The Week That Was

February 29, 2004

The World

A Palestinian suicide bomber killed eight people aboard a crowded commuter bus in Jerusalem.

Israeli forces burst into Palestinian banks, corralled employees, covered security cameras and seized at least $6.7 million in an unprecedented raid. Israel said Iran, Syria and Lebanese guerrillas sent the funds to Palestinian militants.

Turkish prosecutors charged 69 people with involvement in four suicide bomb attacks in Istanbul in November, saying that a Turkish representative of al-Qaida masterminded the truck bombings which killed 61 people.

A suicide bomber exploded a white Oldsmobile outside a police station in Kirkuk in northern Iraq, killing at least seven policemen and wounding as many as 52 people. It was the fifth suicide attack in Iraq this month.

A U.S. military helicopter crashed into the Euphrates River, killing two crew members.

Military officials said 112 reports of sexual misconduct have been made against U.S. soldiers accused of assaulting women soldiers in the past 18 months in the Central Command area of operations, which includes Iraq, Kuwait and Afghanistan.

An earthquake devastated an isolated, picturesque region of northern Morocco, killing more than 560 people.

Rebels with assault rifles, mortars and rocket-propelled grenades attacked a refugee camp in northern Uganda, burning huts, killing at least 192 people and wounding dozens.

Macedonia's president, Boris Trajkovski, a moderate leader credited for helping to unite his ethnically divided country, was killed when his government plane crashed in bad weather in mountainous southern Bosnia.

The French government said that 18.3 percent fewer American tourists visited France last year, a bigger drop than in 2002, when the number of U.S. tourists fell by 15.3 percent. The decline was blamed on currency exchange rates, a summer heat wave and wildfires.

Clare Short, a former member of British Prime Minister Tony Blair's Cabinet, claimed that her government bugged the offices of U.N. Secretary-General Kofi Annan in the run-up to the war in Iraq.

Two Palestinians who killed an Israeli soldier in an industrial zone in the Gaza Strip were killed by other soldiers.

Israeli soldiers clashed with stone-throwing demonstrators protesting Israel's protection wall, killing two protesters and wounding dozens.

The Nation

President Bush called for a constitutional amendment that would ban gay marriage, pushing an explosive cultural issue to the forefront of the 2004 presidential campaign.

The Army canceled its Comanche helicopter program after sinking $8 billion and 21 years of effort into producing a new-generation chopper.

Federal Reserve Chairman Alan Greenspan told Congress and the Bush administration that Social Security benefits should be cut to avert serious economic problems from a ballooning budget deficit.

The Supreme Court, in a new rendering on separation of church and state, voted to let states withhold scholarships from students studying theology, even when money is available to students studying anything else.

Patrick McSorley, who accused defrocked priest John Geoghan of molesting him and became one of the most outspoken victims in the Boston Archdiocese sex scandal, was found dead at age 29.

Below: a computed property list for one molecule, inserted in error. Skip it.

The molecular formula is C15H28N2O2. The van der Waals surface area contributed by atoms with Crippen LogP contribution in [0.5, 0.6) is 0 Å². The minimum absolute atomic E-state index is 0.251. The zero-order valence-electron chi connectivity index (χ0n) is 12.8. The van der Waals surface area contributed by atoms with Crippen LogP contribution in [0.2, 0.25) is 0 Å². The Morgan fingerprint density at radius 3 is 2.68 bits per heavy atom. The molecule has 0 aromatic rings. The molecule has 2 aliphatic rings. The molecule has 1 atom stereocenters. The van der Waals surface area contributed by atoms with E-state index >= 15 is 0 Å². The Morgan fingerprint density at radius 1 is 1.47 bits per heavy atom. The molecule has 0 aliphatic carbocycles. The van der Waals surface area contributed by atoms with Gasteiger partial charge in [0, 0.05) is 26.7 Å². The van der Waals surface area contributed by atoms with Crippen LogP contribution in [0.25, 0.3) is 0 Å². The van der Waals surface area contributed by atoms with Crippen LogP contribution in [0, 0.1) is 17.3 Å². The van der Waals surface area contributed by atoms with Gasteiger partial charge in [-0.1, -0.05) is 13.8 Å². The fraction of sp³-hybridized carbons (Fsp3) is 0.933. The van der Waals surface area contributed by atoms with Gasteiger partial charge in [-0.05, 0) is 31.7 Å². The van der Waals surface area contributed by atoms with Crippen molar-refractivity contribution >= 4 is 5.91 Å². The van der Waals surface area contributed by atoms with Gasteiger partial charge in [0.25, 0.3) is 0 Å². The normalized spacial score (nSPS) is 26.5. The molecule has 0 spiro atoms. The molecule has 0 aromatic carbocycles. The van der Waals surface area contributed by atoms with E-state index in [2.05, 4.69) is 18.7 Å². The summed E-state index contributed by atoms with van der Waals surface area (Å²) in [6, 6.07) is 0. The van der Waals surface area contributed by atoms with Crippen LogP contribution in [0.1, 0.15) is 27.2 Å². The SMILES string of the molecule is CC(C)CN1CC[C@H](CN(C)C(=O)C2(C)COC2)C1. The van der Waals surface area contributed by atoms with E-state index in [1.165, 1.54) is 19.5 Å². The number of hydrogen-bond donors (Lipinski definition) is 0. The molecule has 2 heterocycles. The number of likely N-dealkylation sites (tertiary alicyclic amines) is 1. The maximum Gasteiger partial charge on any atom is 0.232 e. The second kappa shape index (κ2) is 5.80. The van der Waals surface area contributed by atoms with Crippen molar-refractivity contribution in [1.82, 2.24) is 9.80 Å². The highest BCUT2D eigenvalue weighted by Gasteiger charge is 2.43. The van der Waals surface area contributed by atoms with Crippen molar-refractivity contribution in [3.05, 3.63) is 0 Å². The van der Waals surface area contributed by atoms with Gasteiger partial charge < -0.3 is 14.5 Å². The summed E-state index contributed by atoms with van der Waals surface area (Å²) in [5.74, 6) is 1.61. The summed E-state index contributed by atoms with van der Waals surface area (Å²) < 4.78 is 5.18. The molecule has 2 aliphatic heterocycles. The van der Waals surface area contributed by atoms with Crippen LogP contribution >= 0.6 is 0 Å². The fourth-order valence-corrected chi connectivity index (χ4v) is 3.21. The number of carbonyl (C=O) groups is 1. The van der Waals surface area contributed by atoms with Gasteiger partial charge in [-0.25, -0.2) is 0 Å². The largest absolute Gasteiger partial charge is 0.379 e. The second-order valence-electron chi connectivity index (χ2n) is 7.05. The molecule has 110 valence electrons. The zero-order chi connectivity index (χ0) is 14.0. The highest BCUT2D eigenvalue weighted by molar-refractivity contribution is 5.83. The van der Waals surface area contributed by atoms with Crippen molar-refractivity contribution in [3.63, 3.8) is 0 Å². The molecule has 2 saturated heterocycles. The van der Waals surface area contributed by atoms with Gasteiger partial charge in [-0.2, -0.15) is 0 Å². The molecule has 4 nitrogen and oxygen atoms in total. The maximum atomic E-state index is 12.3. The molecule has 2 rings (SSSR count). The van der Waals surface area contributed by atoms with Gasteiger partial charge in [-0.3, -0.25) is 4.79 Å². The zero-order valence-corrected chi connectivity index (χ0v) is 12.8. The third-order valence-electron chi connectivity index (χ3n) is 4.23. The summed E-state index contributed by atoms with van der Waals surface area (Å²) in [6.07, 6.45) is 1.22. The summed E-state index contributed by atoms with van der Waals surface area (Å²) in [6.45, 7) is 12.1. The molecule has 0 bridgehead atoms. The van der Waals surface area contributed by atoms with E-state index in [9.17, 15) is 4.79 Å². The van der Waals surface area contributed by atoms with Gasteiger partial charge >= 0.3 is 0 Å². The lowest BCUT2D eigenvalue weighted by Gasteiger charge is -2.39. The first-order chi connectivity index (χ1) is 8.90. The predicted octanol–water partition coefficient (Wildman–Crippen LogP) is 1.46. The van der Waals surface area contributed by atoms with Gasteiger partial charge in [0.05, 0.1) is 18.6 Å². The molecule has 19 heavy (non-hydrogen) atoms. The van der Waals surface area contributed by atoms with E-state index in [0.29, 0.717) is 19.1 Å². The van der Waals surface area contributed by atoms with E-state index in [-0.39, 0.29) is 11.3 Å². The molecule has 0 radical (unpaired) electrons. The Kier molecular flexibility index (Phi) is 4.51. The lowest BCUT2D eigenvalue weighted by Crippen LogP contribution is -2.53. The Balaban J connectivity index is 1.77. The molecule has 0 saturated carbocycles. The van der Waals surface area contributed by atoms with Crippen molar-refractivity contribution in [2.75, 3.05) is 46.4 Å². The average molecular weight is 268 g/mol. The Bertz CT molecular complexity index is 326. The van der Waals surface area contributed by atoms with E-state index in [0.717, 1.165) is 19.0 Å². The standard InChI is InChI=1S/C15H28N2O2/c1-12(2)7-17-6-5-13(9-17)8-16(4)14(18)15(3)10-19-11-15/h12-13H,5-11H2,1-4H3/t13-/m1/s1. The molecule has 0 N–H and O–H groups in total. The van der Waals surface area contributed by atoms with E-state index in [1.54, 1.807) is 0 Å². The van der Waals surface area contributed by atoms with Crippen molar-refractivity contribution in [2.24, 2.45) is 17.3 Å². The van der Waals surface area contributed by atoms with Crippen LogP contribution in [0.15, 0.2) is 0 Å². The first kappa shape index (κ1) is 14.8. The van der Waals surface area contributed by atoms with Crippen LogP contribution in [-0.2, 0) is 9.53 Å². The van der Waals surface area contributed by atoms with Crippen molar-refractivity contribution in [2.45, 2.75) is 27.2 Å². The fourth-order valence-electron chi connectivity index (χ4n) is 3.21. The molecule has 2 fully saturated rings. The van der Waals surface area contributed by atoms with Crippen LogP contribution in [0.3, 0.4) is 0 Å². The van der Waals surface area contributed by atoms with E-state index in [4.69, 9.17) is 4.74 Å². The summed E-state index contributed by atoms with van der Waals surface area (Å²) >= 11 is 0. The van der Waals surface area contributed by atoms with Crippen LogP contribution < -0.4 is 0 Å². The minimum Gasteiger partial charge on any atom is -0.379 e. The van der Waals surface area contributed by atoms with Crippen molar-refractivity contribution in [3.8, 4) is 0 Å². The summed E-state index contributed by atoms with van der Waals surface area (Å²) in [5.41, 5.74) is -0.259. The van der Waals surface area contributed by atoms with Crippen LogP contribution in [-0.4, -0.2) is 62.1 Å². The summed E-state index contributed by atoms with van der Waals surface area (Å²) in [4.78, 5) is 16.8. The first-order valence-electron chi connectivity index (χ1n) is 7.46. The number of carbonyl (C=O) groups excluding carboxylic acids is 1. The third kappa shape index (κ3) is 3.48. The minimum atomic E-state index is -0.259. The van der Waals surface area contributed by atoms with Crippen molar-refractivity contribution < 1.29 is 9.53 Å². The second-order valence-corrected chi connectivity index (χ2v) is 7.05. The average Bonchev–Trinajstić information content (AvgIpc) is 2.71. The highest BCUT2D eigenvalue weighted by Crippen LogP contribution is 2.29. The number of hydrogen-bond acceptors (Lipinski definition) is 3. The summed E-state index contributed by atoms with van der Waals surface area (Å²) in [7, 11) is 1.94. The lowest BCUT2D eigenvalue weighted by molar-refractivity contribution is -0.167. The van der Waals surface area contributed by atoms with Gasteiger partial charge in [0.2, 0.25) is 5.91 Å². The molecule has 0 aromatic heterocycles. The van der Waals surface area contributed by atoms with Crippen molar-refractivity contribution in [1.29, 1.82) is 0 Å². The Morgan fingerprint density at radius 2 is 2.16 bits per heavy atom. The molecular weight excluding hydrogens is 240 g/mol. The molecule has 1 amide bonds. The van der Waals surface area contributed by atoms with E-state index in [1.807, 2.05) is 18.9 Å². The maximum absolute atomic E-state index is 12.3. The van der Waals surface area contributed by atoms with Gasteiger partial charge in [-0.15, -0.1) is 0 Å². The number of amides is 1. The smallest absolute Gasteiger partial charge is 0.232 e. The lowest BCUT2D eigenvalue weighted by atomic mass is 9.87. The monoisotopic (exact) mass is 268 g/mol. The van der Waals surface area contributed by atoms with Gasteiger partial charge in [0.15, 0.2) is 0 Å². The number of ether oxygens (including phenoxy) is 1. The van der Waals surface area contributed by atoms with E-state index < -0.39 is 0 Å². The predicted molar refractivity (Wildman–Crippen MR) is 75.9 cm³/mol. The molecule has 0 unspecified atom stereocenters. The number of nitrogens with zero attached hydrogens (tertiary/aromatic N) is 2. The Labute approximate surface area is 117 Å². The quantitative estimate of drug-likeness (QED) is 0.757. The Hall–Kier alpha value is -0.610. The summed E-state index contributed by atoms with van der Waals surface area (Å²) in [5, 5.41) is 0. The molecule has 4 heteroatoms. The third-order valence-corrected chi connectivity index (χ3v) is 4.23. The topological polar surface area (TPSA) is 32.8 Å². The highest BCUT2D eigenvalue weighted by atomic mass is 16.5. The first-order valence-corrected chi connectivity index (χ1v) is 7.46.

A Vatican report on child sexual abuse found fault with American bishops' zero-tolerance policy of seeking to remove from ministry any Roman Catholic priest who has abused a child, casting the policy as an overreaction to a public outcry and as a potentially counterproductive way to keep children safe from sexual abuse.

The Food and Drug Administration approved Avastin, the first drug to treat cancer tumors by cutting off their blood supply.

The Region

Dontee D. Stokes, the city barber who was acquitted of shooting a priest he said molested him, will be retried on related handgun charges that were thrown out by the state's highest court.

About 25 show horses were killed in a fire at a Montgomery County horse breeding and training farm, which authorities said was difficult to extinguish because no hydrants are in the area.

Johns Hopkins Hospital reached a settlement with the parents of Brianna Cohen, 2, a brain cancer patient who died after apparently receiving too much potassium intravenously.

Jurors decided to not to give the death penalty to Jovan House, 22, convicted killer of a Baltimore police detective, saying that life in prison was a worse punishment.

Outgoing Howard County School Superintendent John R. O'Rourke demoted two top administrators - Deputy Superintendent Kimberly Statham and Assistant Superintendent Roger L. Plunkett - after an investigation into allegations that the two had changed the Centennial High transcript of Statham's daughter. Both said they would appeal to the school board.

Keith A. Jennings, 37, a Baltimore police officer, was indicted in the rape an 18-year-old woman. Police said she was handcuffed on a South Baltimore street and forced into a vacant building.

Quote

"I have the feeling that Jesus would think it's a lot of crap. If it had been a better film, I would have been more concerned."

M. Sigmund Shapiro of Baltimore's Institute for Christian & Jewish Studies, after watching Mel Gibson's film, "The Passion of the Christ"

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